Biohazards

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If you thought the novel was a quick read, I got through Biohazards during lunch, and that’s only with 30 minutes. Still, being a comic-book, we must cut it some slack, though I can’t say I find action (and there’s a lot of it here) is something that works very well in panel form, lacking the true sense of motion you get in cinema. That said, I still didn’t hate this first entry in the trans-Pacific entry, in which Kei and Yuri are sent to investigate the kidnapping of an industrialist’s mind by his rival [literally: it’s on a chip]. Adding a little spice, both companies are knee-deep in dubious bioweapons, so who is the real villain here?

It’s another different style, in some ways perhaps more Japanese than classic DP, though still with something alien to it, as if the artist had learned from one of those “Draw Manga” books. Which is less a knock on Warren than it probably sounds, being more an acknowledgement of how influential the Dirty Pair comics are [there was a time when manga was not to be found in Borders, y’know]. The in-jokes are actually more restrained than I remembered – and expected, after the very first page has a security guard singing the theme to Magnum of Love’s Destiny, a movie from the City Hunter series. But that was about it, unless “Power up the synthesizer, Neil” is a Rush reference? Hard to be sure…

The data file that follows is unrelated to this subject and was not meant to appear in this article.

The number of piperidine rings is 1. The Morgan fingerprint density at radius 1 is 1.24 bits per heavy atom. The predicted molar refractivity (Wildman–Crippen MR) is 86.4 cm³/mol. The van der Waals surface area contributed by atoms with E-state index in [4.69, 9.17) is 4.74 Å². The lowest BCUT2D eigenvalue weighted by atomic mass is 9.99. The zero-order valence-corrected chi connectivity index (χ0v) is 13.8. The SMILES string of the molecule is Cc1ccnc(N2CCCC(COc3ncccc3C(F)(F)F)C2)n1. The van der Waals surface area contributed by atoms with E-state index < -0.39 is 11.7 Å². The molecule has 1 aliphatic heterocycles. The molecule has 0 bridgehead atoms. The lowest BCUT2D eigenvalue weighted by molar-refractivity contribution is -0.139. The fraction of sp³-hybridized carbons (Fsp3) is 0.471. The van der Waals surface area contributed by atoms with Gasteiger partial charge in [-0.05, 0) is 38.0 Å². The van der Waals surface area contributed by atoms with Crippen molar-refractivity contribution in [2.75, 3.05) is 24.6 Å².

There are some interesting nods to the original novels, such as Mughi’s ability to manipulate the electromagnetic spectrum, and Yuri’s Bloody Card weapon is almost exactly as described in Great Adventures. That may be the weakness here, in that Warren and Smith seem less intent on bringing anything new to the characters, than being faithful to the original texts. As the series progresses, however, that would become less of an issue, but while the first, this is certainly not the best, or most representative, of the US comics.

Story: Toren Smith and Adam Warren
Art: Adam Warren

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